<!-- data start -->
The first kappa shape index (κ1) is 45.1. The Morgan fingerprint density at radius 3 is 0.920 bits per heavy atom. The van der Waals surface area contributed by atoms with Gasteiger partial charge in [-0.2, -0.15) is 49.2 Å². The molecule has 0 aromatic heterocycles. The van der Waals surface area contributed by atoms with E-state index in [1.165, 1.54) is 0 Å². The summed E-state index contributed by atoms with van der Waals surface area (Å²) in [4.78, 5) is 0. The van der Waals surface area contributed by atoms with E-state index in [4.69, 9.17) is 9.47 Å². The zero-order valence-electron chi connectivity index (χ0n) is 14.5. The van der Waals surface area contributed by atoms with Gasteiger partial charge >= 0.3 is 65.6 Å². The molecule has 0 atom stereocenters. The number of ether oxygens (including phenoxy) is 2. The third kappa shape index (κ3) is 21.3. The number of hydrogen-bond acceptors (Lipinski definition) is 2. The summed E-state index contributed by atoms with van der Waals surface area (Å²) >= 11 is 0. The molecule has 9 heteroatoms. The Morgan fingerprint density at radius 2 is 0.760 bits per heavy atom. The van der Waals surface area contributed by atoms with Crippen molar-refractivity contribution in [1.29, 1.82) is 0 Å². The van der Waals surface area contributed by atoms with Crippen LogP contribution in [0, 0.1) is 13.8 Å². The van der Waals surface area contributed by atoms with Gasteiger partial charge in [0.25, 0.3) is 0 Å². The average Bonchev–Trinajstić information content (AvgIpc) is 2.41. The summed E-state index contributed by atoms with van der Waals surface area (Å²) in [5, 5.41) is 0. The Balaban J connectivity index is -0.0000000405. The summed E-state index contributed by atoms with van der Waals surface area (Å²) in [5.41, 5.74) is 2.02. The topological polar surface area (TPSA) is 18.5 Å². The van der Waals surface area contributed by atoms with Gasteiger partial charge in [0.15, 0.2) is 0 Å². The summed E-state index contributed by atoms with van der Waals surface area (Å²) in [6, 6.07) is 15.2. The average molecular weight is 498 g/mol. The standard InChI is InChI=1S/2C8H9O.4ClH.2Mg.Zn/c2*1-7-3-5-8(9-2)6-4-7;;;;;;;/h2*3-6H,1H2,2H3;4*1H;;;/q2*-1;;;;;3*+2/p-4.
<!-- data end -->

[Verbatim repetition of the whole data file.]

The first kappa shape index (κ1) is 45.1. The Morgan fingerprint density at radius 3 is 0.920 bits per heavy atom. The van der Waals surface area contributed by atoms with Gasteiger partial charge in [-0.2, -0.15) is 49.2 Å². The molecule has 0 aromatic heterocycles. The van der Waals surface area contributed by atoms with E-state index in [1.165, 1.54) is 0 Å². The summed E-state index contributed by atoms with van der Waals surface area (Å²) in [4.78, 5) is 0. The van der Waals surface area contributed by atoms with E-state index in [4.69, 9.17) is 9.47 Å². The zero-order valence-electron chi connectivity index (χ0n) is 14.5. The van der Waals surface area contributed by atoms with Gasteiger partial charge >= 0.3 is 65.6 Å². The molecule has 0 atom stereocenters. The number of ether oxygens (including phenoxy) is 2. The third kappa shape index (κ3) is 21.3. The number of hydrogen-bond acceptors (Lipinski definition) is 2. The summed E-state index contributed by atoms with van der Waals surface area (Å²) >= 11 is 0. The molecule has 9 heteroatoms. The Morgan fingerprint density at radius 2 is 0.760 bits per heavy atom. The van der Waals surface area contributed by atoms with Crippen molar-refractivity contribution in [1.29, 1.82) is 0 Å². The van der Waals surface area contributed by atoms with Crippen LogP contribution in [0, 0.1) is 13.8 Å². The van der Waals surface area contributed by atoms with Gasteiger partial charge in [0.25, 0.3) is 0 Å². The average Bonchev–Trinajstić information content (AvgIpc) is 2.41. The summed E-state index contributed by atoms with van der Waals surface area (Å²) in [5, 5.41) is 0. The Balaban J connectivity index is -0.0000000405. The summed E-state index contributed by atoms with van der Waals surface area (Å²) in [5.41, 5.74) is 2.02. The topological polar surface area (TPSA) is 18.5 Å². The van der Waals surface area contributed by atoms with Gasteiger partial charge in [0.15, 0.2) is 0 Å². The summed E-state index contributed by atoms with van der Waals surface area (Å²) in [6, 6.07) is 15.2. The average molecular weight is 498 g/mol. The standard InChI is InChI=1S/2C8H9O.4ClH.2Mg.Zn/c2*1-7-3-5-8(9-2)6-4-7;;;;;;;/h2*3-6H,1H2,2H3;4*1H;;;/q2*-1;;;;;3*+2/p-4.